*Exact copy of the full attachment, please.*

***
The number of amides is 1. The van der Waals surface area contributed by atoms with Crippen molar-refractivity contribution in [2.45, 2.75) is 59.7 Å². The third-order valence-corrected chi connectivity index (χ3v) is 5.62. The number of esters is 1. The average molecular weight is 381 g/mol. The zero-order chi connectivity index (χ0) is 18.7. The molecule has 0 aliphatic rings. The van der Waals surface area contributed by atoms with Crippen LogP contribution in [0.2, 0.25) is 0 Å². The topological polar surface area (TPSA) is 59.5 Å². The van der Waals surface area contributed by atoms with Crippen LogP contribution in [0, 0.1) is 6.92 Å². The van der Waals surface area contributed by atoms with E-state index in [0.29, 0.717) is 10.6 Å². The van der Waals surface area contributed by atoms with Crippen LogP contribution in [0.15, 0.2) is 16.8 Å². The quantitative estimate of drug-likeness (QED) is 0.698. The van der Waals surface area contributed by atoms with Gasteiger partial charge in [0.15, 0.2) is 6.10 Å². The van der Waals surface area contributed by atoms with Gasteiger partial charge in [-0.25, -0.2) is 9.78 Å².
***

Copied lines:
The number of amides is 1. The van der Waals surface area contributed by atoms with Crippen molar-refractivity contribution in [2.45, 2.75) is 59.7 Å². The third-order valence-corrected chi connectivity index (χ3v) is 5.62. The number of esters is 1. The average molecular weight is 381 g/mol. The zero-order chi connectivity index (χ0) is 18.7. The molecule has 0 aliphatic rings. The van der Waals surface area contributed by atoms with Crippen LogP contribution in [0.2, 0.25) is 0 Å². The topological polar surface area (TPSA) is 59.5 Å². The van der Waals surface area contributed by atoms with Crippen LogP contribution in [0, 0.1) is 6.92 Å². The van der Waals surface area contributed by atoms with E-state index in [0.29, 0.717) is 10.6 Å². The van der Waals surface area contributed by atoms with Crippen LogP contribution in [0.15, 0.2) is 16.8 Å². The quantitative estimate of drug-likeness (QED) is 0.698. The van der Waals surface area contributed by atoms with Gasteiger partial charge in [0.15, 0.2) is 6.10 Å². The van der Waals surface area contributed by atoms with Gasteiger partial charge in [-0.25, -0.2) is 9.78 Å².